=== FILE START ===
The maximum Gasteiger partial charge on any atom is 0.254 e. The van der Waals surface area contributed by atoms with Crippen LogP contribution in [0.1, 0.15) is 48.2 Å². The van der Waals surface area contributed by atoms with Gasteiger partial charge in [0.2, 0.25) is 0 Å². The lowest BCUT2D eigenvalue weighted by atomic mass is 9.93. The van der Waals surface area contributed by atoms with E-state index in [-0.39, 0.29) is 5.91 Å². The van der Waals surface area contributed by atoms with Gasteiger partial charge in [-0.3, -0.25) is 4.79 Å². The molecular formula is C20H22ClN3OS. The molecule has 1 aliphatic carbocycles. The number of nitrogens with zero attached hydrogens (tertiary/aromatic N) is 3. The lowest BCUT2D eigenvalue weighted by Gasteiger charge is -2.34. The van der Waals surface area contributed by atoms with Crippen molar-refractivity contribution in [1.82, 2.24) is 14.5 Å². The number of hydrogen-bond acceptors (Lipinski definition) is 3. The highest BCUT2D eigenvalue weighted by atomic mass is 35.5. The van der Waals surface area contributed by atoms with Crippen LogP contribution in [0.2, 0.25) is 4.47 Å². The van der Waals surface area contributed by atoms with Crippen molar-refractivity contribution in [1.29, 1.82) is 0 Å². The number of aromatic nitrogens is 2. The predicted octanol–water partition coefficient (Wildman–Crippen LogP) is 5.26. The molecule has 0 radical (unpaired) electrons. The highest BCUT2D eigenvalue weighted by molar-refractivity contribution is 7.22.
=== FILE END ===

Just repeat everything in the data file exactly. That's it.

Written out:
The maximum Gasteiger partial charge on any atom is 0.254 e. The van der Waals surface area contributed by atoms with Crippen LogP contribution in [0.1, 0.15) is 48.2 Å². The van der Waals surface area contributed by atoms with Gasteiger partial charge in [0.2, 0.25) is 0 Å². The lowest BCUT2D eigenvalue weighted by atomic mass is 9.93. The van der Waals surface area contributed by atoms with E-state index in [-0.39, 0.29) is 5.91 Å². The van der Waals surface area contributed by atoms with Gasteiger partial charge in [-0.3, -0.25) is 4.79 Å². The molecular formula is C20H22ClN3OS. The molecule has 1 aliphatic carbocycles. The number of nitrogens with zero attached hydrogens (tertiary/aromatic N) is 3. The lowest BCUT2D eigenvalue weighted by Gasteiger charge is -2.34. The van der Waals surface area contributed by atoms with Crippen molar-refractivity contribution in [1.82, 2.24) is 14.5 Å². The number of hydrogen-bond acceptors (Lipinski definition) is 3. The highest BCUT2D eigenvalue weighted by atomic mass is 35.5. The van der Waals surface area contributed by atoms with Crippen LogP contribution in [0.2, 0.25) is 4.47 Å². The van der Waals surface area contributed by atoms with Crippen molar-refractivity contribution in [1.29, 1.82) is 0 Å². The number of aromatic nitrogens is 2. The predicted octanol–water partition coefficient (Wildman–Crippen LogP) is 5.26. The molecule has 0 radical (unpaired) electrons. The highest BCUT2D eigenvalue weighted by molar-refractivity contribution is 7.22.